Being somewhat of a jack of all trades in the world of theatre, Granville-Barker wrote a few plays himself. Both The Voysey and Waste are among his more accomplished works, while The Marrying of Ann Leete was his first play.
CARNABY. [Sweetly threatening.] Shall I come to you?
But she goes to him now.
CARNABY. By a gossip letter from town . . .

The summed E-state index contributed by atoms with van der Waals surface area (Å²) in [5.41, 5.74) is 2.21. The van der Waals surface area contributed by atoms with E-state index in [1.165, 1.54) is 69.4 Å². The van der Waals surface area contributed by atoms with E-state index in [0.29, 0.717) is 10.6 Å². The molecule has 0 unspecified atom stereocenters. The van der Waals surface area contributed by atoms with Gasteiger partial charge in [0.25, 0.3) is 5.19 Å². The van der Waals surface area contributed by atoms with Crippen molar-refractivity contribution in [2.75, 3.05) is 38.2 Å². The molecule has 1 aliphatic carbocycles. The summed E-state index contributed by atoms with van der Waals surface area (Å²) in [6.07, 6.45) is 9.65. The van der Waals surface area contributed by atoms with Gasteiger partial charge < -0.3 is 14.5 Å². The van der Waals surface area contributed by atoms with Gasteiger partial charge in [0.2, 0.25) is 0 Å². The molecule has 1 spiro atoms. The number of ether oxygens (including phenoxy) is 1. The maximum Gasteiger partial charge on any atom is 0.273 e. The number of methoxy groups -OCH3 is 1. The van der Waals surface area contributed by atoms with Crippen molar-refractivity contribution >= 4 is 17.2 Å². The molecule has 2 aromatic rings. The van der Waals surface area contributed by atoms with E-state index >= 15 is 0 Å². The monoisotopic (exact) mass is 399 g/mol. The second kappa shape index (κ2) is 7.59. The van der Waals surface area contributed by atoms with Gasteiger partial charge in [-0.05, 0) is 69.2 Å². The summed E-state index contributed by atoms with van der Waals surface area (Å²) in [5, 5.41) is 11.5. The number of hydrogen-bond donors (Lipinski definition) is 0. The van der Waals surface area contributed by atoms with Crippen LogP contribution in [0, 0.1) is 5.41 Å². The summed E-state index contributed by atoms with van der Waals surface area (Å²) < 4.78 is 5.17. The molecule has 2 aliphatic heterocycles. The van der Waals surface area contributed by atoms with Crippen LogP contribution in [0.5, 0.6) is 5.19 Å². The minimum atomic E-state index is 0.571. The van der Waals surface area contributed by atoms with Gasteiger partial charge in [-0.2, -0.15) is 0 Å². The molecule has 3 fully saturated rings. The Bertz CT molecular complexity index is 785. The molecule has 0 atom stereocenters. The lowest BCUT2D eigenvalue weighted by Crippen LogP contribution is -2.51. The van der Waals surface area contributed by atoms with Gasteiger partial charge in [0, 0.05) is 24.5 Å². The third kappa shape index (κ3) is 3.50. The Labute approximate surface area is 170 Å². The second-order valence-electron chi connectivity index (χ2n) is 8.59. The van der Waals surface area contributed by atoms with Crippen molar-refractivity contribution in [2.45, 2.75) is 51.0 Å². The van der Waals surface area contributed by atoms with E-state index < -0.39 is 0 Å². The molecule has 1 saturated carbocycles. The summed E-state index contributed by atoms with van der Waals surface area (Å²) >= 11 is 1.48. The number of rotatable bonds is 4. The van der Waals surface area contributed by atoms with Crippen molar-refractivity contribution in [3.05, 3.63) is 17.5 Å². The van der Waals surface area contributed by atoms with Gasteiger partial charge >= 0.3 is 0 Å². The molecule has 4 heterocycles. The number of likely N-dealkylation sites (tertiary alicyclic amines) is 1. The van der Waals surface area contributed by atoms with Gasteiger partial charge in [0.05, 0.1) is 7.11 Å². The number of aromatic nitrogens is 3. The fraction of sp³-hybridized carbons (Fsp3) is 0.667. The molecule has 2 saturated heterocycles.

SARAH. [Tensely.] What is it?
CARNABY. You mentioned to me something of his visiting Naples.
SARAH. Very well. I detest Italy.
CARNABY. Let's have George's opinion.
He leads her towards GEORGE.
CARNABY. Upon Naples.
GEORGE. I remember Naples.
CARNABY. Sarah, admire those roses.
SARAH. [Cynically echoing her father.] Let's have George's opinion.
Now CARNABY has drawn them both away, upon the terrace, and, the coast being clear, LORD JOHN walks towards ANN, who looks at him very scaredly.
CARNABY. Emblem of secrecy among the ancients.
SARAH. Look at this heavy head,